We do have many Kebab places which offer Döner and other Turkish culinaries. I don’t miss any of these. All I think about are the badass Turkish guys who mess around with our (preferably blond) German girls and then expect their future Muslim wives to be virgins. It is a mess, and I don’t want to be part of it anymore. Luckily, I don’t have to think about these issues, since New York’s Turkish population is virtually non-existent.
9) German TV/soap operas/bad actors
Let’s face it: German TV has never been a big star. It is a copy cat of American TV and does a pretty lousy job in doing this. I am careful in differentiating, as I am NOT talking about theaters, operas, or movies shown on screen. These are, I have to admit, very original on occasion. However, when turning on the television, most of the stuff is just lame, uninteresting, and simply boring. Especially the German soap opera culture has reached its peak in bad acting, uncreative story lines, and happy endings you can predict by watching one show only. Game shows are more lively but not really entertaining. German TV culture is lacking its originality back from the 70s. I hope it gets the hint soon.
10) Travel Destinations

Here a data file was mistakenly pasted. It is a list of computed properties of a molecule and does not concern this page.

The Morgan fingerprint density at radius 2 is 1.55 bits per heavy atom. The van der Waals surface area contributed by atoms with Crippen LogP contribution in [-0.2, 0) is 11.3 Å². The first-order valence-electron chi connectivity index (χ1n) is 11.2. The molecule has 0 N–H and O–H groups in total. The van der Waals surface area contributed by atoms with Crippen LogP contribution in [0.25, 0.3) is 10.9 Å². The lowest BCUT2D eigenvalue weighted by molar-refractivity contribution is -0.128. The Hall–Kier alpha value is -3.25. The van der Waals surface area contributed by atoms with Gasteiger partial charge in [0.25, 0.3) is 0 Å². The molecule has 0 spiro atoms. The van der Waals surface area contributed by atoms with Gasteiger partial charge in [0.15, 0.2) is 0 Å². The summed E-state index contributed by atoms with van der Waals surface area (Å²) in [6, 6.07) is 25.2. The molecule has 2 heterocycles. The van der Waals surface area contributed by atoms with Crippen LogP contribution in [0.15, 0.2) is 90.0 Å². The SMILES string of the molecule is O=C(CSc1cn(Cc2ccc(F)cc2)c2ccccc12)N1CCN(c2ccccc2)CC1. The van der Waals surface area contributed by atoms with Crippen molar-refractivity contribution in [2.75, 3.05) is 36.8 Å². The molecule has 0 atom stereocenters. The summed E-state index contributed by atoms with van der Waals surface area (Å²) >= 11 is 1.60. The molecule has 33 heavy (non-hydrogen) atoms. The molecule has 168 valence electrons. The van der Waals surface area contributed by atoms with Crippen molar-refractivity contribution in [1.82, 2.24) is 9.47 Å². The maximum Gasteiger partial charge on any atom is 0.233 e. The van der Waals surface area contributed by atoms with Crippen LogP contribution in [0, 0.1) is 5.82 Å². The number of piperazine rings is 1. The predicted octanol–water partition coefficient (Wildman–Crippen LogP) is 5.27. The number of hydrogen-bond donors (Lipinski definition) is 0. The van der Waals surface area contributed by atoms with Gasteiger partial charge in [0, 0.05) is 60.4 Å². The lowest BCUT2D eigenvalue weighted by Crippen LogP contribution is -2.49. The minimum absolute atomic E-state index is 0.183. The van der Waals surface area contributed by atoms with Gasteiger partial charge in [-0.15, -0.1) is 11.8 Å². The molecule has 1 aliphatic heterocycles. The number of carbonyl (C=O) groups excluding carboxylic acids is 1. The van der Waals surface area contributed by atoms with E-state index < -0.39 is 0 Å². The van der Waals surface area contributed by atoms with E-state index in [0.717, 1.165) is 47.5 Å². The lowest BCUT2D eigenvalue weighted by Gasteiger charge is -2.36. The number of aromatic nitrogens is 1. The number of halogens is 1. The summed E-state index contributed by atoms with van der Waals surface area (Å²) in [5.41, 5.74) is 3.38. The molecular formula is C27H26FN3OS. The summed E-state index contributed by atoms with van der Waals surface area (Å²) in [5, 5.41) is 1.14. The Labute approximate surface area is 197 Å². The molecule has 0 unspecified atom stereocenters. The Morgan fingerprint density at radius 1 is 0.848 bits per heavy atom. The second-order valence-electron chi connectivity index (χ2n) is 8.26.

Europe has many great travel destinations: Italy, Spain, Greece, UK, Sweden, Czech Republic, Hungary – to name a few. Easily accessible, economic to travel around, and adventurous for people who have never been there. I had my share of Europe travels since I’ve been six years old. But since I have been stateside again, I feel like a more important part of my life is taking place here. The US has so many natural phenomena to offer, it is quite mind-dazzling. The Grand Canyon, the Rocky Mountains, the Yosemite, California’s beaches, Arizona’s deserts, and so on. Everything is new and exciting and unexplored. And huge! I can see how some Americans have never left this country. I cannot comprehend it, but I can see how they feel that their country is so enormous by itself that it might not compare to anything else. However, what I really come to appreciate is the proximity to Canada and Mexico. Two countries I am more than eager to explore and cannot wait to book my flights for. And if this wouldn’t be enough, South America is practically right around the corner. Hey, almost on the same continent. What could possibly top this? The proximity to various islands, such as the Bahamas, Bermudas, and Hawaii, adds a sweet taste to all of this. Exploring can be done over here to a bigger degree, and I hope I will have the financial resources to do so one day!